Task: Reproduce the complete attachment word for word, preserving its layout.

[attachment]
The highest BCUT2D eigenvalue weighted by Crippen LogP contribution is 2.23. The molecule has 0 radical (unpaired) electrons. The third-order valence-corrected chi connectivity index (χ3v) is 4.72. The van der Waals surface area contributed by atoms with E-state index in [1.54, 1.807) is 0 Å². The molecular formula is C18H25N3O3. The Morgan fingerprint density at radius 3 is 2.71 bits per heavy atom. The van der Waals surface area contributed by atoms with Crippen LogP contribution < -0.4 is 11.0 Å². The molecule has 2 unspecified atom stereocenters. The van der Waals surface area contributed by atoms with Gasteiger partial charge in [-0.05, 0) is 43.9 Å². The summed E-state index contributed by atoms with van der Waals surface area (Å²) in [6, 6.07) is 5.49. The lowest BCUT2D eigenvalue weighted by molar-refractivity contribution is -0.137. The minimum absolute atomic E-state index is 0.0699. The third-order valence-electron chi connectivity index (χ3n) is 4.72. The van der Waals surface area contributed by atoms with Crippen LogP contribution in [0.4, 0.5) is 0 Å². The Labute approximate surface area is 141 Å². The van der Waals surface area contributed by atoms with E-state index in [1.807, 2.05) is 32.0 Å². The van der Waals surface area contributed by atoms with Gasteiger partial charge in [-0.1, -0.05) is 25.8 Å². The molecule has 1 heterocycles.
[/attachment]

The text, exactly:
The highest BCUT2D eigenvalue weighted by Crippen LogP contribution is 2.23. The molecule has 0 radical (unpaired) electrons. The third-order valence-corrected chi connectivity index (χ3v) is 4.72. The van der Waals surface area contributed by atoms with E-state index in [1.54, 1.807) is 0 Å². The molecular formula is C18H25N3O3. The Morgan fingerprint density at radius 3 is 2.71 bits per heavy atom. The van der Waals surface area contributed by atoms with Crippen LogP contribution < -0.4 is 11.0 Å². The molecule has 2 unspecified atom stereocenters. The van der Waals surface area contributed by atoms with Gasteiger partial charge in [-0.05, 0) is 43.9 Å². The summed E-state index contributed by atoms with van der Waals surface area (Å²) in [6, 6.07) is 5.49. The lowest BCUT2D eigenvalue weighted by molar-refractivity contribution is -0.137. The minimum absolute atomic E-state index is 0.0699. The third-order valence-electron chi connectivity index (χ3n) is 4.72. The van der Waals surface area contributed by atoms with Crippen LogP contribution in [0.4, 0.5) is 0 Å². The Labute approximate surface area is 141 Å². The van der Waals surface area contributed by atoms with E-state index in [1.807, 2.05) is 32.0 Å². The van der Waals surface area contributed by atoms with Gasteiger partial charge in [-0.1, -0.05) is 25.8 Å². The molecule has 1 heterocycles.